But as Ed Milliband was quick to point out the growth target in the UK is predicted downwards for the next three years.
The other problem pinpointed yesterday was the problem on inflation.The OBR now expect inflation to remain between 4 and 5% for most of this year before dropping next year. 
And whilst the Bank of England again decided today to not change interest rates by a vote of 6 to 3 this situation is not likeIy to be maintained for to long.  
Although the Chancellor again confirmed that the inflation target for the Monetary Policy Committee will remain at 2%, as measured by the Consumer Prices Index. So for a while yet,we can expect many more letters from Merv to George apologising for not meeting this particular target. 
On taxation, he said “They should be simple to understand and easy to comply with. And our tax system should be fair, reward work, support aspiration and ask the most from those who can most afford it.”
He announced that the Government would consult on merging the operation of National Insurance and Income Tax. But he reassured pensioners that he was  not proposing to extend National Insurance to them. “Our purpose is not to increase taxes, it is to simplify them.”
But in order to encourage enterprise he announced corporation tax would be reducedby 2%. And that it will continue to fall by 1% in each of the following three years – taking the corporate tax rate right down to 23%.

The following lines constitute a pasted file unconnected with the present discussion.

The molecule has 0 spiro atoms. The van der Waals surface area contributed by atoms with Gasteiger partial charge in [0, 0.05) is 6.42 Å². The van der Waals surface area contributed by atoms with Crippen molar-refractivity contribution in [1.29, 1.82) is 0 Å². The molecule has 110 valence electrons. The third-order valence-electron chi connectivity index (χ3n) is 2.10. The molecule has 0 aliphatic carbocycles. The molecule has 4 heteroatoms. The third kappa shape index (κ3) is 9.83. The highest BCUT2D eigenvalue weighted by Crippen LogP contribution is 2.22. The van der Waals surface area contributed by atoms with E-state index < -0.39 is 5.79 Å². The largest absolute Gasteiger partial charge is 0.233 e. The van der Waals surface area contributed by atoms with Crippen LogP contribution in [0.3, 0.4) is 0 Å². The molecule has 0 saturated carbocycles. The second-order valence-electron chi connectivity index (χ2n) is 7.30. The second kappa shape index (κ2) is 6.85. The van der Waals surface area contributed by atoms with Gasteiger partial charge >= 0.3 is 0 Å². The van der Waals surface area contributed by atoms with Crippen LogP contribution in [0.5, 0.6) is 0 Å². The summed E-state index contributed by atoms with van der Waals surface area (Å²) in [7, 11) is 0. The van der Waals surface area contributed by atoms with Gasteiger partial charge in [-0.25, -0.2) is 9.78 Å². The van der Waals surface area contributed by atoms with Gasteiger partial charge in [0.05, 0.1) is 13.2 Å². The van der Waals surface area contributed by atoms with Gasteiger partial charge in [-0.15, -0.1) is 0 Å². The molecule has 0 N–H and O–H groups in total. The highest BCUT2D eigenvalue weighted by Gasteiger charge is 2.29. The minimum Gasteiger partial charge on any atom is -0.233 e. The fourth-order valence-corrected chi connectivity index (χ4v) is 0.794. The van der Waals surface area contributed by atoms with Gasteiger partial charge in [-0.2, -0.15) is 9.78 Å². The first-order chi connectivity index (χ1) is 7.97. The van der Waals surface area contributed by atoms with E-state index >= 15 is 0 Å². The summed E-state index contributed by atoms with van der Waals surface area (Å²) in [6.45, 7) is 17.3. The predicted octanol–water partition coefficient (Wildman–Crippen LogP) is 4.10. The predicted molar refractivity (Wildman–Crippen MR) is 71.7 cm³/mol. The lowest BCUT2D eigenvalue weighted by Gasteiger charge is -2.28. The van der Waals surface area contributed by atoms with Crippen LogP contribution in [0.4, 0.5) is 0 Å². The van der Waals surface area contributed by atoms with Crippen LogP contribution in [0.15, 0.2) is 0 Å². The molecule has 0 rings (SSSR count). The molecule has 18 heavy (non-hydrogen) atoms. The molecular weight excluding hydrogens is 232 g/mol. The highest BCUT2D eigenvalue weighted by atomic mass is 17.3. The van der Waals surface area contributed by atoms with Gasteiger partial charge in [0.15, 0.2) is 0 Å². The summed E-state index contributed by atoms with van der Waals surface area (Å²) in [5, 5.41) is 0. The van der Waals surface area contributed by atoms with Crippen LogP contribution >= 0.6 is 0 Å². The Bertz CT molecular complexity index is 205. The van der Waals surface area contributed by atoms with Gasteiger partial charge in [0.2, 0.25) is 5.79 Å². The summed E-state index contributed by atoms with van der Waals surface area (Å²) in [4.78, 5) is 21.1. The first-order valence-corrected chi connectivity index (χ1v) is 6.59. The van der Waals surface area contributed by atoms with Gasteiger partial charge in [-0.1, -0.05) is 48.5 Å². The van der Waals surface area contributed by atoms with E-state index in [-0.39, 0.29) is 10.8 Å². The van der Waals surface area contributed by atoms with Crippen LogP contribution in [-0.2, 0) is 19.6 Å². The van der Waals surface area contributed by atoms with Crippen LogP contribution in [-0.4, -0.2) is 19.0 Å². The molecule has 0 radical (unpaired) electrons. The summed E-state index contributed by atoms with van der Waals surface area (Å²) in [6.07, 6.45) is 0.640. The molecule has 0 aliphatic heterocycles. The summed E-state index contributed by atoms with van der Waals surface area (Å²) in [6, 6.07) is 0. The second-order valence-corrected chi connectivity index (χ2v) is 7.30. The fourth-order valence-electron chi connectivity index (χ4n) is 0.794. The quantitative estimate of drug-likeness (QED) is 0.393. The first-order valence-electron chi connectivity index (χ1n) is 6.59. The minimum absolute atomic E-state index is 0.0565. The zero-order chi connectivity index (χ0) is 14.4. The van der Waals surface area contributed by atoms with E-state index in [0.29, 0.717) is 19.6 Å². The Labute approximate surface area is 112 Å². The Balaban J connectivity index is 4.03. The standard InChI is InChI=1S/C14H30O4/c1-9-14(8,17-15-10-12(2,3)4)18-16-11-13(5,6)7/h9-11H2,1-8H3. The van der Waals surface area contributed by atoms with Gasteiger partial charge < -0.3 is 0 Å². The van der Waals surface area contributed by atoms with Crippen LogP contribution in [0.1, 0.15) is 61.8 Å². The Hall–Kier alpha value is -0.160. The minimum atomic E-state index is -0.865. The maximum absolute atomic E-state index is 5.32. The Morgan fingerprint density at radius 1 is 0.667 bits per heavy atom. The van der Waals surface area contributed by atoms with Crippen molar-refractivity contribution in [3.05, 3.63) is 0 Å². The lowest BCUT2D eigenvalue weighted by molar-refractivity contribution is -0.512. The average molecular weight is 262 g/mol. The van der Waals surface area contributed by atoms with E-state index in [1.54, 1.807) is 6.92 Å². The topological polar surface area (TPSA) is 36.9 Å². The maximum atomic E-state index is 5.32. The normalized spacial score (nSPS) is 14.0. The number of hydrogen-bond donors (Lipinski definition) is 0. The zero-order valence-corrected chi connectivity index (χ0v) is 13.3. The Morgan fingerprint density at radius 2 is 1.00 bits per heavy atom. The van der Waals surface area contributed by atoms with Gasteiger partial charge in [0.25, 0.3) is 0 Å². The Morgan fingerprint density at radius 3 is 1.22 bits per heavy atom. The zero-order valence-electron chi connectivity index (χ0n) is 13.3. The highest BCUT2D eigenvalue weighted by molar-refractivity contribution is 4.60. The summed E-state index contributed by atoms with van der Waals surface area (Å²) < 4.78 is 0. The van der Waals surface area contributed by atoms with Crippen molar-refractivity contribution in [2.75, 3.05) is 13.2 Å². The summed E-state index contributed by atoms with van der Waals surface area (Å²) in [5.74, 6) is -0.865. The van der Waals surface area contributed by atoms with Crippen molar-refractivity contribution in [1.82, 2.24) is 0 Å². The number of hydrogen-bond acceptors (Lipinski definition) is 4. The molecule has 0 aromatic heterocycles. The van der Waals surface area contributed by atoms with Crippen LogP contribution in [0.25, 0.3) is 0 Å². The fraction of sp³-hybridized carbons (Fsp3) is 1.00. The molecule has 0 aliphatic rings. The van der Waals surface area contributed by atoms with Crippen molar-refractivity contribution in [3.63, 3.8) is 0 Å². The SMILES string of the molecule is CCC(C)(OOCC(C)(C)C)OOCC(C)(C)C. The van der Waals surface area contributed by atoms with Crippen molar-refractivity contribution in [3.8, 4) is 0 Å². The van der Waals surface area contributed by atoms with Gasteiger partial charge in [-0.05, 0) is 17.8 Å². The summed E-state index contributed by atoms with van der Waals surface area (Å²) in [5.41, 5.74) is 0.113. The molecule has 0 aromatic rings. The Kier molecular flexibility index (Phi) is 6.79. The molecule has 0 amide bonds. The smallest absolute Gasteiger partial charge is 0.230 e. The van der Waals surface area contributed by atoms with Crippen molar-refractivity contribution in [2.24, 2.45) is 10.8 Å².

He promised help to first time buyers in England, “So I can announce that – from the proceeds of this year’s bank levy – we will fund a £250 million commitment to first-time buyers.A new shared equity scheme, First Buy, will be available for first-time buyers who want to purchase a newly built property, but who cannot afford the high deposits.” This will not apply to Wales. But there is already a similar scheme in place and of course there will be an increase in the Welsh budget under the Barnett formula.
He also announced 21 new Enterprise Zones in England, where businesses “will get up to 100% discount on rates, new superfast broadband and the potential to use enhanced capital allowances in zones where there is a strong focus on manufacturing.”
As these matters are devolved he will open discussions with the Assembly to see how Wales can similarly benefit from such schemes.
He also confirmed “that from April next year the personal tax allowance will increase by a further £630, to £8,105. That’s another real increase of £48 extra per year, or £126 in cash .” 
Smokers will again face an increase in tobacco duty.  Rates will increase by 2 per cent above inflation.
But like all Chancellor’s he kept back a little nugget for the tail end of his speech. And this year’s special offer was on petrol prices. He cancelled the 4p fuel duty rise that was due and ”I am today cutting fuel duty by 1 penny per litre.This will take effect in petrol stations from 6pm tonight.”
Cheryl Gillan, the Welsh Secretary flagged up that Wales would receive an additional £65 million as a result of the Budget.